Background: This thesis focuses on the role of infant neuromotor development in relation to neuropsychiatric problems. I performed genetic studies to further our understanding of the association between neuromotor development in infancy and behavioral problems in childhood.
Methods: Studies described in this thesis were performed in Generation R, a large prospective population-based cohort in Rotterdam, the Netherlands. In a large ample of children at age 9-20 weeks, 15 research assistants assessed neuromotor development (tone, responses, senses and other observations) using Touwen instrument. Parents reported on their behavior during childhood and cognitive abilities were observed at age 6 years.
Objectives: The aims of this thesis were
1) to study the associations between neuromotor development during infancy and childhood behavior and cognitive functioning,
2) to examine the extend to which genetic susceptibility for psychiatric disorders influences neuromotor development
3) to understand the role of infant neuromotor development in the association of genetic susceptibility for psychiatric disorders with behavioral outcomes during childhood.
Results: I showed that infant neuromotor development is associated with shifting and cold, but not hot executive functioning, as well as with autistic symptoms. I further found that infant neuromotor development (low muscle tone and senses) predicts internalizing, but not externalizing symptoms during childhood. Problems in shifting partly mediated association between low muscle tone and later internalizing symptoms. Furthermore, a higher genetic risk for schizophrenia and a lower genetic risk for bipolar disorder was associated with non-optimal overall neuromotor development during infancy. I also found that the genetic risk for autism spectrum disorder (ASD) predicts non-optimal neuromotor development and in particular low muscle tone, while the genetic risk for attention-deficit/hyperactivity disorder (ADHD) predicts non-optimal senses and other observations in boys. Infant neuromotor development mediates the association of genetic risk for ASD and ADHD with autistic symptoms. In particular, low muscle tone mediates the association of genetic risk for ASD with autistic symptoms, while senses and other observations mediate association of genetic risk for ASD and ADHD with autistic symptoms.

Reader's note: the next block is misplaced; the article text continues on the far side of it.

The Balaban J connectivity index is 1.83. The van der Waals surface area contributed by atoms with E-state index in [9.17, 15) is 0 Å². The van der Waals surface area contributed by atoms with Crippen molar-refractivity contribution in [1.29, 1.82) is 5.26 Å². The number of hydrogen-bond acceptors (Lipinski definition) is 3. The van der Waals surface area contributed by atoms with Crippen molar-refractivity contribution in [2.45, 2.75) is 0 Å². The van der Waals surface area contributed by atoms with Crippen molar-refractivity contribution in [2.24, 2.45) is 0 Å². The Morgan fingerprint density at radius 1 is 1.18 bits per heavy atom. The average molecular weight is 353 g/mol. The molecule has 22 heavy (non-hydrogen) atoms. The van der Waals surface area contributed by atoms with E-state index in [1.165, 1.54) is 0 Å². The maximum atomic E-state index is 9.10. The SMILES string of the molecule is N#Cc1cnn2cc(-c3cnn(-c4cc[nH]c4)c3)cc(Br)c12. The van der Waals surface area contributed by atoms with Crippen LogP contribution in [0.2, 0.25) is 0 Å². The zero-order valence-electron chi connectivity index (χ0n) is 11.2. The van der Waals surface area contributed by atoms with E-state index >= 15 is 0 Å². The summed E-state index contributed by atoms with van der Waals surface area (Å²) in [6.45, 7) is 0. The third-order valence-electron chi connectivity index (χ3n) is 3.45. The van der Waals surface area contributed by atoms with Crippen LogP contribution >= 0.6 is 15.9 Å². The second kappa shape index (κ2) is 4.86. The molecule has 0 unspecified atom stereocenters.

Conclusion: Early identification of non-optimal neuromotor development in infants with a high genetic risk, followed by early intervention, could potentially reduce autistic symptoms in children.

Additional Metadata
Keywords Infant neuromotor development, neuropsychiatric problems, scizophrenia, bipolar disorder, autism spectrum disorder
Promotor H.W. Tiemeier (Henning) , F.C. Verhulst (Frank) , A. Ghassabian (Akhgar)
Publisher Erasmus University Rotterdam
ISBN 978-94-6380-388-5
Persistent URL
Serdarevic, F. (2019, June 19). Infant Neuromotor Development and Neuropsychiatric Problems Modern Epidemiological approaches. Erasmus University Rotterdam. Retrieved from